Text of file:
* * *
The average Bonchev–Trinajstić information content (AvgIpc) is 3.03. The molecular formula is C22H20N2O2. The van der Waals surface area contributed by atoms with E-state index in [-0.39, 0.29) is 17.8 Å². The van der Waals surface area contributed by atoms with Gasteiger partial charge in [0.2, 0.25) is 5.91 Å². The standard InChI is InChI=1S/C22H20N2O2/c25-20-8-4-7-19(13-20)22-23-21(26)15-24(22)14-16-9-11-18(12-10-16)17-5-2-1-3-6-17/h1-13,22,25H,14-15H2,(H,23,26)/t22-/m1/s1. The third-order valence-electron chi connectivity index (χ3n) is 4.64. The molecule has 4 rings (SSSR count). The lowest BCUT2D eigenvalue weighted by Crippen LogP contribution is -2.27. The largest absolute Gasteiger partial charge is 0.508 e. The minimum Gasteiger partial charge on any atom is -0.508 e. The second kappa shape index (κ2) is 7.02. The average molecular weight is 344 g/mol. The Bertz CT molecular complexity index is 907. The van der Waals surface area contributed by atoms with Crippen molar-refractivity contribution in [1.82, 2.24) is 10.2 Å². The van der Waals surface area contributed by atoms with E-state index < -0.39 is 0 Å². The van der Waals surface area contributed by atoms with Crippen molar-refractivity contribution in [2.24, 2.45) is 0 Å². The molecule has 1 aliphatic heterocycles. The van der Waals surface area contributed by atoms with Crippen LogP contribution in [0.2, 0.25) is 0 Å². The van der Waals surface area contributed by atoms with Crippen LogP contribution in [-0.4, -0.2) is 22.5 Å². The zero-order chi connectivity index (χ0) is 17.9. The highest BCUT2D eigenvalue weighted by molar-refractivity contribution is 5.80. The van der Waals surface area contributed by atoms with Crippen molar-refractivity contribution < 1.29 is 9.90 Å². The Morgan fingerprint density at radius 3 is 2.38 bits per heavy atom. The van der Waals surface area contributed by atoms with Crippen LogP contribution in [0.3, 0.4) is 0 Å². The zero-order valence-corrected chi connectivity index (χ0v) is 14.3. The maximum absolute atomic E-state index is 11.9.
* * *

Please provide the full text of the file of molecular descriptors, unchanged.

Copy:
The average Bonchev–Trinajstić information content (AvgIpc) is 3.03. The molecular formula is C22H20N2O2. The van der Waals surface area contributed by atoms with E-state index in [-0.39, 0.29) is 17.8 Å². The van der Waals surface area contributed by atoms with Gasteiger partial charge in [0.2, 0.25) is 5.91 Å². The standard InChI is InChI=1S/C22H20N2O2/c25-20-8-4-7-19(13-20)22-23-21(26)15-24(22)14-16-9-11-18(12-10-16)17-5-2-1-3-6-17/h1-13,22,25H,14-15H2,(H,23,26)/t22-/m1/s1. The third-order valence-electron chi connectivity index (χ3n) is 4.64. The molecule has 4 rings (SSSR count). The lowest BCUT2D eigenvalue weighted by Crippen LogP contribution is -2.27. The largest absolute Gasteiger partial charge is 0.508 e. The minimum Gasteiger partial charge on any atom is -0.508 e. The second kappa shape index (κ2) is 7.02. The average molecular weight is 344 g/mol. The Bertz CT molecular complexity index is 907. The van der Waals surface area contributed by atoms with Crippen molar-refractivity contribution in [1.82, 2.24) is 10.2 Å². The van der Waals surface area contributed by atoms with E-state index < -0.39 is 0 Å². The van der Waals surface area contributed by atoms with Crippen molar-refractivity contribution in [2.24, 2.45) is 0 Å². The molecule has 1 aliphatic heterocycles. The van der Waals surface area contributed by atoms with Crippen LogP contribution in [0.2, 0.25) is 0 Å². The van der Waals surface area contributed by atoms with Crippen LogP contribution in [-0.4, -0.2) is 22.5 Å². The zero-order chi connectivity index (χ0) is 17.9. The highest BCUT2D eigenvalue weighted by molar-refractivity contribution is 5.80. The van der Waals surface area contributed by atoms with Crippen molar-refractivity contribution < 1.29 is 9.90 Å². The Morgan fingerprint density at radius 3 is 2.38 bits per heavy atom. The van der Waals surface area contributed by atoms with Crippen LogP contribution in [0.3, 0.4) is 0 Å². The zero-order valence-corrected chi connectivity index (χ0v) is 14.3. The maximum absolute atomic E-state index is 11.9.